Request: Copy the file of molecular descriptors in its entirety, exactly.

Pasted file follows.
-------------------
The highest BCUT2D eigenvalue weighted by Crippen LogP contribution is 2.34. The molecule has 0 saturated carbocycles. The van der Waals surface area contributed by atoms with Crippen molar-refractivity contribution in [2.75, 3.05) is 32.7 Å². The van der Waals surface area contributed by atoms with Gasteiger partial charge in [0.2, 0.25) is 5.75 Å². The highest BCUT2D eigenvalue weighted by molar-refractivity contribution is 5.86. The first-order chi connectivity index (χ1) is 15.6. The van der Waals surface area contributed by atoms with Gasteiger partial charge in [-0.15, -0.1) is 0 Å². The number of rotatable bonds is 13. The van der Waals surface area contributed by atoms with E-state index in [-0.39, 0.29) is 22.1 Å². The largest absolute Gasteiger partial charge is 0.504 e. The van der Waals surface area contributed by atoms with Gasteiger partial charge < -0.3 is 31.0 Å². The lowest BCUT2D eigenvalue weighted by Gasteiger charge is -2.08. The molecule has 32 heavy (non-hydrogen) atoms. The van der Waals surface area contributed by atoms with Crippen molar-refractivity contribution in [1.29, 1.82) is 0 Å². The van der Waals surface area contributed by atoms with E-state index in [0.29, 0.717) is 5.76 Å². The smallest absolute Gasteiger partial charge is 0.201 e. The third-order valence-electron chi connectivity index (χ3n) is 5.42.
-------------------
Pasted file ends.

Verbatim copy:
The highest BCUT2D eigenvalue weighted by Crippen LogP contribution is 2.34. The molecule has 0 saturated carbocycles. The van der Waals surface area contributed by atoms with Crippen molar-refractivity contribution in [2.75, 3.05) is 32.7 Å². The van der Waals surface area contributed by atoms with Gasteiger partial charge in [0.2, 0.25) is 5.75 Å². The highest BCUT2D eigenvalue weighted by molar-refractivity contribution is 5.86. The first-order chi connectivity index (χ1) is 15.6. The van der Waals surface area contributed by atoms with Gasteiger partial charge in [-0.15, -0.1) is 0 Å². The number of rotatable bonds is 13. The van der Waals surface area contributed by atoms with E-state index in [-0.39, 0.29) is 22.1 Å². The largest absolute Gasteiger partial charge is 0.504 e. The van der Waals surface area contributed by atoms with Gasteiger partial charge < -0.3 is 31.0 Å². The lowest BCUT2D eigenvalue weighted by Gasteiger charge is -2.08. The molecule has 32 heavy (non-hydrogen) atoms. The van der Waals surface area contributed by atoms with Crippen molar-refractivity contribution in [1.29, 1.82) is 0 Å². The van der Waals surface area contributed by atoms with E-state index in [0.29, 0.717) is 5.76 Å². The smallest absolute Gasteiger partial charge is 0.201 e. The third-order valence-electron chi connectivity index (χ3n) is 5.42.